Cultural borrowing is when one country or culture borrows or copies elements of another country or culture. Examples of this are everywhere in music and art. A more specific example might be using a tribal or ancestral name for something modern-day like property or an athletic team.
The first step in bringing about planned change in society is to determine which cultural factors conflict with an innovation, thus creating resistance to its acceptance. The next step is an effort to change those factors from obstacles to acceptance in the stimulants for change. The same deliberate approach used by the social planner to gain acceptance for hybrid grains, better sanitation methods, improved farming techniques, or protein rich diets among the peoples of under developed societies can be adopted by marketers to achieve marketing goals.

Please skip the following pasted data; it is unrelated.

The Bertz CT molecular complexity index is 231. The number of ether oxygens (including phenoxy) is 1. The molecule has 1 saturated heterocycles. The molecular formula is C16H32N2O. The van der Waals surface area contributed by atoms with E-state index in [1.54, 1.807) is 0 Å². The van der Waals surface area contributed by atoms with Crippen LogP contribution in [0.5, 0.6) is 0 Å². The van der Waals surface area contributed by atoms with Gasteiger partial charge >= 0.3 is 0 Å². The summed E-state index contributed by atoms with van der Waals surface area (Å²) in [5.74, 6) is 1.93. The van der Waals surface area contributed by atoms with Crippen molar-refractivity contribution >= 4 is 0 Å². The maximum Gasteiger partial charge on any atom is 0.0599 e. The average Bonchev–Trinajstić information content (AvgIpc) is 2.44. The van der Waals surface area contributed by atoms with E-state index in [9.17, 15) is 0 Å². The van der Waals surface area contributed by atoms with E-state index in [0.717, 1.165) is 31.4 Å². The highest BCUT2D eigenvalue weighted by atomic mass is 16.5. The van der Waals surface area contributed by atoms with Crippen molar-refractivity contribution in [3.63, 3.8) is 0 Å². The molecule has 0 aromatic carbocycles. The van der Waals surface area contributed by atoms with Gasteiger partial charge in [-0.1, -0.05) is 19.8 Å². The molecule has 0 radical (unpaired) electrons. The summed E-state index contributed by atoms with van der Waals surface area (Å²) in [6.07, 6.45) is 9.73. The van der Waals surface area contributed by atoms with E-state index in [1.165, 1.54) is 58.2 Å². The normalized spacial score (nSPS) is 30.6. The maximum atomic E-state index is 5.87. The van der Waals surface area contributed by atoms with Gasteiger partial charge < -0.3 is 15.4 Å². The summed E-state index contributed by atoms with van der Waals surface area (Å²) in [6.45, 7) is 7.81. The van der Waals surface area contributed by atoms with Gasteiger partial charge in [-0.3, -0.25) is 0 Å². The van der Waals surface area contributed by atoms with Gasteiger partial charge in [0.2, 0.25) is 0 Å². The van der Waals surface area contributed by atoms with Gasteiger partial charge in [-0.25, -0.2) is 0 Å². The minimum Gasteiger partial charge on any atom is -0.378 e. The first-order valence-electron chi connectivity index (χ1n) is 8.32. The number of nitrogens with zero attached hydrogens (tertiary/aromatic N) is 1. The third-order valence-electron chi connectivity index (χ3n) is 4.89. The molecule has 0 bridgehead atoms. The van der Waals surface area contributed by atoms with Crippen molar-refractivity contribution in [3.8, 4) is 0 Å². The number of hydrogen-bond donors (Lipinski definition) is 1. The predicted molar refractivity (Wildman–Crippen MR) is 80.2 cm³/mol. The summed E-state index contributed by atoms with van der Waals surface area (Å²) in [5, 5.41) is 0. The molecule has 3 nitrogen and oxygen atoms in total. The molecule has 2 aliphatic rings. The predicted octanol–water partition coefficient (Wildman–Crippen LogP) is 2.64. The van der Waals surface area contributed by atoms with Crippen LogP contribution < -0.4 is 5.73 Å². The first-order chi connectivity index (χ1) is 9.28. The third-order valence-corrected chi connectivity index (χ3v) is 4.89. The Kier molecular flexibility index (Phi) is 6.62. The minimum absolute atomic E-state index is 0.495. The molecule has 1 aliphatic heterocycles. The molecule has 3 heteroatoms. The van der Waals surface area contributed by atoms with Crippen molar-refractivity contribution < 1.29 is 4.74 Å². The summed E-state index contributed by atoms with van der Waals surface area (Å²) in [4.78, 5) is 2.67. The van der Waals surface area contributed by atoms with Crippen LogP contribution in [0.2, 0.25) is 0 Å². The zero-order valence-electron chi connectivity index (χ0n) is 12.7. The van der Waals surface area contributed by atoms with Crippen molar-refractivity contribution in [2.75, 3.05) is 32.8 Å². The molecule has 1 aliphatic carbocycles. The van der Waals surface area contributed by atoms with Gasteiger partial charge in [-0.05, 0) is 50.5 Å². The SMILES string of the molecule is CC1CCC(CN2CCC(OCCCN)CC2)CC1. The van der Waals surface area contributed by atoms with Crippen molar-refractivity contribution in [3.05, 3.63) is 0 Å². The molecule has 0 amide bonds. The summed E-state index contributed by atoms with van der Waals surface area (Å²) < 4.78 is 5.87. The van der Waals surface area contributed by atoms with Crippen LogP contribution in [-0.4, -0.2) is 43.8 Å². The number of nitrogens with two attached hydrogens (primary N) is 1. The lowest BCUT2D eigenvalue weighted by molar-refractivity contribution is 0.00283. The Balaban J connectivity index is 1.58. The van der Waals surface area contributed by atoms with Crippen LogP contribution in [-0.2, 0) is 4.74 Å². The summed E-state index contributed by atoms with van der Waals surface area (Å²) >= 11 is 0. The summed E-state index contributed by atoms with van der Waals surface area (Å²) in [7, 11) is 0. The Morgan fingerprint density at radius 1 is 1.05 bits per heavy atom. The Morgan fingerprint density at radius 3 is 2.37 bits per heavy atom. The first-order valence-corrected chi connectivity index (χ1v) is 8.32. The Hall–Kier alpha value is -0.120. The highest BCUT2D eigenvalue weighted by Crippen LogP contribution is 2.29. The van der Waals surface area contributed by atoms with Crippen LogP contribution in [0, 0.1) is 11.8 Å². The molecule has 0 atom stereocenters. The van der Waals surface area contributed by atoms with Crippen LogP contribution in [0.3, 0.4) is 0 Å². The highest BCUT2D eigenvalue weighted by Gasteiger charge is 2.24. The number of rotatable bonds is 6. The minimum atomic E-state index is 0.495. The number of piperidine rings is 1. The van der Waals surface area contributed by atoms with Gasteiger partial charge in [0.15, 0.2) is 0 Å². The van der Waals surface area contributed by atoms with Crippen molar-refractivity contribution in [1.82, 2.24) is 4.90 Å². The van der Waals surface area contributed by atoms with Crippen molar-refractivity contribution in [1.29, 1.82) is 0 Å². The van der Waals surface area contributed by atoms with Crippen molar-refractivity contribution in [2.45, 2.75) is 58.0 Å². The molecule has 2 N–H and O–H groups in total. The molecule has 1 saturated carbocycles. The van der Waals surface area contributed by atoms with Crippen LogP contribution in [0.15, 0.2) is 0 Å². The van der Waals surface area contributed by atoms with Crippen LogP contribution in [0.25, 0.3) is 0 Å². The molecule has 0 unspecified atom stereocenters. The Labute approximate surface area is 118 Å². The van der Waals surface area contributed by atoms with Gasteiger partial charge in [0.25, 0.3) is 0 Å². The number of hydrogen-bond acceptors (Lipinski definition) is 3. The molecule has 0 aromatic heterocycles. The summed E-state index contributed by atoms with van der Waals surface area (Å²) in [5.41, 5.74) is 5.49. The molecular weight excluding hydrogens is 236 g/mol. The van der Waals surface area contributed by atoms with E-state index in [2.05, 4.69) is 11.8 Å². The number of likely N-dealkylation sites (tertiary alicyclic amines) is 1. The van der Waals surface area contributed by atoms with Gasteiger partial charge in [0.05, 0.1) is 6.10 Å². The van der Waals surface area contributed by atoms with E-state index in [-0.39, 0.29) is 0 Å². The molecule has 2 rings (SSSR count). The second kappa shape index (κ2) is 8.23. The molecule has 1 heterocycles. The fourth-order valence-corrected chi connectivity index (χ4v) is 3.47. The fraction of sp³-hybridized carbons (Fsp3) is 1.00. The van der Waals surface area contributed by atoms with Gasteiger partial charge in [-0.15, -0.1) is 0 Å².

Marketers have two options when introducing an innovation to a culture: They can wait, or they can cause change. The former requires hopeful waiting for eventual cultural changes that prove their innovations of value to the culture; the latter involves introducing an idea or product and deliberately setting about to overcome resistance and to cause change that accelerates the rate of acceptance. The folks at Fidelity Investments in Japan for example, pitched a tent in front of Tokyo’s Shinjuku train station and showered commuters with investment brochures and demonstrations of its Japanese language WebXpress online stock services to cause faster changes in Japanese investor behavior. However, as mentioned earlier, the changes have not happened fast enough for most foreign firms targeting this business.
Obviously not all marketing efforts require change in order to be accepted. In fact, much successful and highly competitive marketing accomplished by a strategy of cultural congruence. Essentially this involves marketing products similar to ones already on the market in a manner as congruent as possible with existing cultural norms, thereby...